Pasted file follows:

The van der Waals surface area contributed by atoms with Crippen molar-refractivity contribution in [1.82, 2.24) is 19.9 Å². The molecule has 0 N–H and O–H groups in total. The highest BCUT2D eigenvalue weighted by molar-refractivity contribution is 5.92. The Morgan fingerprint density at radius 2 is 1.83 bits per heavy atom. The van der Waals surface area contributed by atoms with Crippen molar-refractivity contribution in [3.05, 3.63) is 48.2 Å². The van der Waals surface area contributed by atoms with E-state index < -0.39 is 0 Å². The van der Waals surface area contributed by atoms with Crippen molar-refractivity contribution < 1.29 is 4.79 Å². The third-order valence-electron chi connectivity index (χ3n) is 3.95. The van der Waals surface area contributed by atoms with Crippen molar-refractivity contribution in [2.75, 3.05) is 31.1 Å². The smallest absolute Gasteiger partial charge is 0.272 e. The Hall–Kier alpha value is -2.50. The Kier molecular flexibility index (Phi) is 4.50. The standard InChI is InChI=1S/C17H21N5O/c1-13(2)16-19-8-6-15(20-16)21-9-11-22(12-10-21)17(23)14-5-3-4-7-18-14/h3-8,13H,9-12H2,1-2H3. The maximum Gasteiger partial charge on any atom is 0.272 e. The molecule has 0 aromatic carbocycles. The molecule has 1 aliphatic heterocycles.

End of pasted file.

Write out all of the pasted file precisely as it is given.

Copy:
The van der Waals surface area contributed by atoms with Crippen molar-refractivity contribution in [1.82, 2.24) is 19.9 Å². The molecule has 0 N–H and O–H groups in total. The highest BCUT2D eigenvalue weighted by molar-refractivity contribution is 5.92. The Morgan fingerprint density at radius 2 is 1.83 bits per heavy atom. The van der Waals surface area contributed by atoms with Crippen molar-refractivity contribution in [3.05, 3.63) is 48.2 Å². The van der Waals surface area contributed by atoms with E-state index < -0.39 is 0 Å². The van der Waals surface area contributed by atoms with Crippen molar-refractivity contribution < 1.29 is 4.79 Å². The third-order valence-electron chi connectivity index (χ3n) is 3.95. The van der Waals surface area contributed by atoms with Crippen molar-refractivity contribution in [2.75, 3.05) is 31.1 Å². The smallest absolute Gasteiger partial charge is 0.272 e. The Hall–Kier alpha value is -2.50. The Kier molecular flexibility index (Phi) is 4.50. The standard InChI is InChI=1S/C17H21N5O/c1-13(2)16-19-8-6-15(20-16)21-9-11-22(12-10-21)17(23)14-5-3-4-7-18-14/h3-8,13H,9-12H2,1-2H3. The maximum Gasteiger partial charge on any atom is 0.272 e. The molecule has 0 aromatic carbocycles. The molecule has 1 aliphatic heterocycles.